Wednesday, September 3, 2014

Regina José Galindo, Hilo de tiempo (2013)

Regina José Galindo, Hilo de tiempo.  Chiapas, México 2012. www.prometeogallery.com/regina-jose-galindo/
In Hilo de tiempo Guatemalan performance artist Regina José Galindo invites the public to imagine the historical ties at the root of today’s culture of violence in Central America and Mexico.  Galindo’s naked body is placed inside of a black knitted body bag in a public square.  The performance involves members of the crowd gathered around the body who are free to pull the string and undo the knitted body bag.  Those who help to undo the string represent those people in society that take an active role in tracing back the history of violence.  Instead of accepting a cadaver in a body bag at face value, Galindo’s performance suggests that society needs to imagine the elements that created the context surrounding the dead body.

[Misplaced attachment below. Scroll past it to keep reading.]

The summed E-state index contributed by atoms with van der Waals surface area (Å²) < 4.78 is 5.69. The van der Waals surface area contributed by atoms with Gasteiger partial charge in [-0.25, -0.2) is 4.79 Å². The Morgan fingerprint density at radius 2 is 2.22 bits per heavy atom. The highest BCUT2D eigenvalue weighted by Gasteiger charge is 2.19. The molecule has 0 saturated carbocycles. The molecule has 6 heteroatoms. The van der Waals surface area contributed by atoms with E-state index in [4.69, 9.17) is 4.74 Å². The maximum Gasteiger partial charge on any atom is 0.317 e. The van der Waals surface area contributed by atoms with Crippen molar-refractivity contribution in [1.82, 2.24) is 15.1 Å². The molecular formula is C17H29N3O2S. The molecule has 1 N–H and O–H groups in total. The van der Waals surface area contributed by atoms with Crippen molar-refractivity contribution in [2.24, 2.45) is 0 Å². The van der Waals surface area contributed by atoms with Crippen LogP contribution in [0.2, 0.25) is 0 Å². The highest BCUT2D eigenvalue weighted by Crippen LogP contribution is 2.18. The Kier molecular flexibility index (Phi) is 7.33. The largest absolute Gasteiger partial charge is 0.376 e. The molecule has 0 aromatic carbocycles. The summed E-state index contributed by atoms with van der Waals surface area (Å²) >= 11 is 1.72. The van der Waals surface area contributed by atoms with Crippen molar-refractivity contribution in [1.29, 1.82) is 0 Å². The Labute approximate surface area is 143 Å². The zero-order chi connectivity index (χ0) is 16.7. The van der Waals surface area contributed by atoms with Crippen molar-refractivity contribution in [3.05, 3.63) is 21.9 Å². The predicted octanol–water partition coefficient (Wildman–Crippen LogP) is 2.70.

Galindo’s performance is fascinating because of its simplicity; the fact that she has a human body is what gives her the authority to formulate a public critique about the culture of violence.  The public square becomes a stage and the people walking by become actors that take a role in imagining the historical context of violence.  In Regina Galindo’s Hilo de tiempo, the violence of the past and present are imagined as part of an ongoing culture of violence.

WJT Mitchell — Notes on Picture Theory

In analyzing the “pictorial turn” in his book Picture Theory, Mitchell begins by raising important questions about how images reference t...